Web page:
Thai abbott & volunteers doing all they can to shield ‘floating temple’ from coastal erosion
This is to stop the temple from relocating further inland as the coasts erode.
A Thai Buddhist temple in the fishing village of Samut Chin, south of Bangkok, has become a symbol of sorts.
In the face of global warming and its impact on coastal communities, the temple has remained where it is even as its surroundings have eroded.
Last one standing
Known as Wat Khun Samut Trawat/ Wat Khun Samut Chin, the temple has since earned the moniker of “floating temple” due to its isolation from the mainland as a result of coastal erosion, Agence France-Presse (AFP) reported.
The temple is still standing is largely due to efforts of its 51-year-old abbott, Somnuek Atipanyo.
He has taken steps to renovate the temple, Asian Geographic reported.
Temple used to be in the middle of the village
Somnuek said the temple used to be in the middle of the village when he elaborated on the severity of the problem.
As the sea began encroaching into the coast over the past 30 years, many of the temple’s neighbours began shifting further inland to rebuild their wooden homes.
Somnuek added that had the temple been moved, nobody would have known that there had even been a temple in the first place.
Currently, the temple is accessible only by a small footbridge that extends out from the mainland.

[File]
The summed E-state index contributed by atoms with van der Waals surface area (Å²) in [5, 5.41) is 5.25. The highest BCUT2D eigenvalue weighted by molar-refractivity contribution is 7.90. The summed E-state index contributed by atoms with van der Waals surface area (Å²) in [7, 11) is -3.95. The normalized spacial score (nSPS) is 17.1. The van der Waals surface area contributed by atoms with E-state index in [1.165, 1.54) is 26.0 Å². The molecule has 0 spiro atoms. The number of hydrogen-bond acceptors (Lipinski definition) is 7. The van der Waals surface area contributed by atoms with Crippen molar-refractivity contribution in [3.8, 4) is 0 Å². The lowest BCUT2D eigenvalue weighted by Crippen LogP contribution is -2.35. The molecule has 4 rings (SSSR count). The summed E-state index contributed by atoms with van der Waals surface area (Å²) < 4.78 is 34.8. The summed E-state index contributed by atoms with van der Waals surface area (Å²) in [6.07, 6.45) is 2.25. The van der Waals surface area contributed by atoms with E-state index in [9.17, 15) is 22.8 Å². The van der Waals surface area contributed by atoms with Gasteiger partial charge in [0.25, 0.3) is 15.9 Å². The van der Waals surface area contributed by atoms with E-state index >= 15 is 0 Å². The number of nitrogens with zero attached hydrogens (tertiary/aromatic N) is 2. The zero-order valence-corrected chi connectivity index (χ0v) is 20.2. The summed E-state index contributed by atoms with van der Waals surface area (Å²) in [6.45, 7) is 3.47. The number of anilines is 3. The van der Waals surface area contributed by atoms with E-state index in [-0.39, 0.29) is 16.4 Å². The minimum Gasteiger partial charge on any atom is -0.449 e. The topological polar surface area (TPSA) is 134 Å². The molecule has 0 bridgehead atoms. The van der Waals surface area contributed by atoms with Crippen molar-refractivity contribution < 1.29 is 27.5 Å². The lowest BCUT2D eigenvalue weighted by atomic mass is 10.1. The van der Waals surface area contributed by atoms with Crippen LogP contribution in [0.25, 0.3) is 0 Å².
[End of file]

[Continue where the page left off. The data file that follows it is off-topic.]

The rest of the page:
Temple was initially abandoned before being restored by Somnuek
Somnuek said the temple had actually been abandoned to the sea prior to his arrival there as a young monk in his early 30s, Asian Geographic reported.
Somnuek said the conditions he found the temple in were bad:
“When I first visited, much of the temple was destroyed from water, and it was impossible to pray. I took it as a challenge to try and fix up the temple.”
As part of his efforts to restore the temple, Somnuek said that he renovated the place, raising the floor of the prayer room by nearly a metre to protect it from flooding at high tide, Asian Geographic highlighted.
Additionally, Somnuek further worked over the course of 15 years with volunteers to help plant mangrove trees around the temple’s perimeter.
A stone barrier was also built to protect the temple grounds from the waves.
Coastal erosion largely due to clearing of mangrove forests
Much of the coastal erosion has largely been the result of large tracts of mangrove forests getting cleared for development, AFP highlighted.
The site of the temple is one such area that used to be sheltered by mangrove forests as they fortified the shoreline against erosion with their extensive root system.
However, these ecosystems have since been cleared for the development of shrimp and salt farms, and the building of new houses and hotels.
Much of Thailand’s mangrove forests lost
Thus far, Thailand has been estimated to have lost up to almost one-third of its vast coastal mangrove forests between 1961 and 2000, according to a report by the Thai Department of Marine and Coastal Resources and the UN Environment Programme.
Climate change has also exacerbated the problem with bigger waves and monsoons of a greater intensity, AFP further stated.
In total, around a quarter of the country’s shores, or about 700 kilometres, are eroding, according to data the Thai Department of Marine and Coastal Resources shared with AFP.
Top image collage screenshots from AFP